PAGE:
New Coloring Matter.

Scientific American 42, 6.7.1850

M. Garot obtains, by acting upon the root of the rhubarb by nitric acid, a substance which he calls "erythrose." It combines with the alkalies, forming coloring compounds susceptible of application in the arts. The compounds with potash and with ammonia possess, according to M. Garot, a coloring power many times greater than that of cochineal.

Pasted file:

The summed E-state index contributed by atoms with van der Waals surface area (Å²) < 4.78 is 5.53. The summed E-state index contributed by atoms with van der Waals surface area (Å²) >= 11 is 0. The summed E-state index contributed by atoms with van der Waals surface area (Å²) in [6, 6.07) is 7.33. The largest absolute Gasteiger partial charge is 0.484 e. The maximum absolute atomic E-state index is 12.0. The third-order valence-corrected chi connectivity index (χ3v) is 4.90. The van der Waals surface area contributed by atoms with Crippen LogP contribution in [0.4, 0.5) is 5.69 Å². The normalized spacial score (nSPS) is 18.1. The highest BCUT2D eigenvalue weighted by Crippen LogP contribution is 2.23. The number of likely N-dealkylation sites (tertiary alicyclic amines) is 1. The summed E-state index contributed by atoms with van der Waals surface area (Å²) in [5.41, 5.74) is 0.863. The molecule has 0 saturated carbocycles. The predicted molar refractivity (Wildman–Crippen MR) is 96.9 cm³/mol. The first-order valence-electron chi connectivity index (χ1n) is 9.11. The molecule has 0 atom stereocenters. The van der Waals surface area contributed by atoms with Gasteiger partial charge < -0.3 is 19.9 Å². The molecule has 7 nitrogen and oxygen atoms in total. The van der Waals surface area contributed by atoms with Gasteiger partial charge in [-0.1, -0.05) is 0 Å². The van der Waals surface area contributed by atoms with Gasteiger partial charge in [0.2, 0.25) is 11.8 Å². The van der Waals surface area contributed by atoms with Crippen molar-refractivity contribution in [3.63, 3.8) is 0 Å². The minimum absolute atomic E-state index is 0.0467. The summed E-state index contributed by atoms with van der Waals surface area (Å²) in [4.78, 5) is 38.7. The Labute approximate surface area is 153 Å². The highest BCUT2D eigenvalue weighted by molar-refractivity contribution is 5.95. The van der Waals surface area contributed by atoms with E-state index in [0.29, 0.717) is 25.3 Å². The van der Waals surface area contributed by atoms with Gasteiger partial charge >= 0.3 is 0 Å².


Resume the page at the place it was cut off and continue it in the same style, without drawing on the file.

[The above we extract from an exhange, and have some doubts about its correctness as a whole. That its nature is different from cochineal, there can be no doubt, as the latter is an animal substance, and does not give out its coloring matter with alkalies. It may, however, be a good substitute for madder, as it gives out its coloring matter in the same way.]

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